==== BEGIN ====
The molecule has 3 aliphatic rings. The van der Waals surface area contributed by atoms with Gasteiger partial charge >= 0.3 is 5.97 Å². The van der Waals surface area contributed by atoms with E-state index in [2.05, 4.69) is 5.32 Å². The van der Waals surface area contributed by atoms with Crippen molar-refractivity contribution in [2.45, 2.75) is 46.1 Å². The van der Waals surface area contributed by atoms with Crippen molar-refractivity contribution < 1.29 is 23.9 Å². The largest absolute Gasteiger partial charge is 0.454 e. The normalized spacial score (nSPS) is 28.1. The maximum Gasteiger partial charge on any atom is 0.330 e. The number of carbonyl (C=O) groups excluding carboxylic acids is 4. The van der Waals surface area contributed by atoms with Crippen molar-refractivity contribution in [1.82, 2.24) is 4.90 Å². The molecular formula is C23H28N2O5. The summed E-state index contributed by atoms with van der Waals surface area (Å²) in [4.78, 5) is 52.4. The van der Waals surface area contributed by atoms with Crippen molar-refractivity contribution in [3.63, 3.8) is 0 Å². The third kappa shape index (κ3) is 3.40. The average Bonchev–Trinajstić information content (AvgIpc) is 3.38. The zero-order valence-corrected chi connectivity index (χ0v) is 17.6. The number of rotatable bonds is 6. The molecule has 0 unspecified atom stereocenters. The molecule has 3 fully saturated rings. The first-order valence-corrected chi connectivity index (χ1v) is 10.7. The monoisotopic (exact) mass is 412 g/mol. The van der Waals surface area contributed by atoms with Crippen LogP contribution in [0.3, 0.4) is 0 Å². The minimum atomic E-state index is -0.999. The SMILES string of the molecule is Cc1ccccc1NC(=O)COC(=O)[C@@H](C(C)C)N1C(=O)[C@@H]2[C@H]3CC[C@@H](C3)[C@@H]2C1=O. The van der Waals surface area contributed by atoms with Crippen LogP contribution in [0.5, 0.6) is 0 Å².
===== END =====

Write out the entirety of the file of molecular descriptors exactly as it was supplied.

The molecule has 3 aliphatic rings. The van der Waals surface area contributed by atoms with Gasteiger partial charge >= 0.3 is 5.97 Å². The van der Waals surface area contributed by atoms with E-state index in [2.05, 4.69) is 5.32 Å². The van der Waals surface area contributed by atoms with Crippen molar-refractivity contribution in [2.45, 2.75) is 46.1 Å². The van der Waals surface area contributed by atoms with Crippen molar-refractivity contribution < 1.29 is 23.9 Å². The largest absolute Gasteiger partial charge is 0.454 e. The normalized spacial score (nSPS) is 28.1. The maximum Gasteiger partial charge on any atom is 0.330 e. The number of carbonyl (C=O) groups excluding carboxylic acids is 4. The van der Waals surface area contributed by atoms with Crippen molar-refractivity contribution in [1.82, 2.24) is 4.90 Å². The molecular formula is C23H28N2O5. The summed E-state index contributed by atoms with van der Waals surface area (Å²) in [4.78, 5) is 52.4. The van der Waals surface area contributed by atoms with Crippen molar-refractivity contribution in [3.63, 3.8) is 0 Å². The third kappa shape index (κ3) is 3.40. The average Bonchev–Trinajstić information content (AvgIpc) is 3.38. The zero-order valence-corrected chi connectivity index (χ0v) is 17.6. The number of rotatable bonds is 6. The molecule has 0 unspecified atom stereocenters. The molecule has 3 fully saturated rings. The first-order valence-corrected chi connectivity index (χ1v) is 10.7. The monoisotopic (exact) mass is 412 g/mol. The van der Waals surface area contributed by atoms with Crippen LogP contribution in [0.3, 0.4) is 0 Å². The minimum atomic E-state index is -0.999. The SMILES string of the molecule is Cc1ccccc1NC(=O)COC(=O)[C@@H](C(C)C)N1C(=O)[C@@H]2[C@H]3CC[C@@H](C3)[C@@H]2C1=O. The van der Waals surface area contributed by atoms with Crippen LogP contribution in [0.5, 0.6) is 0 Å².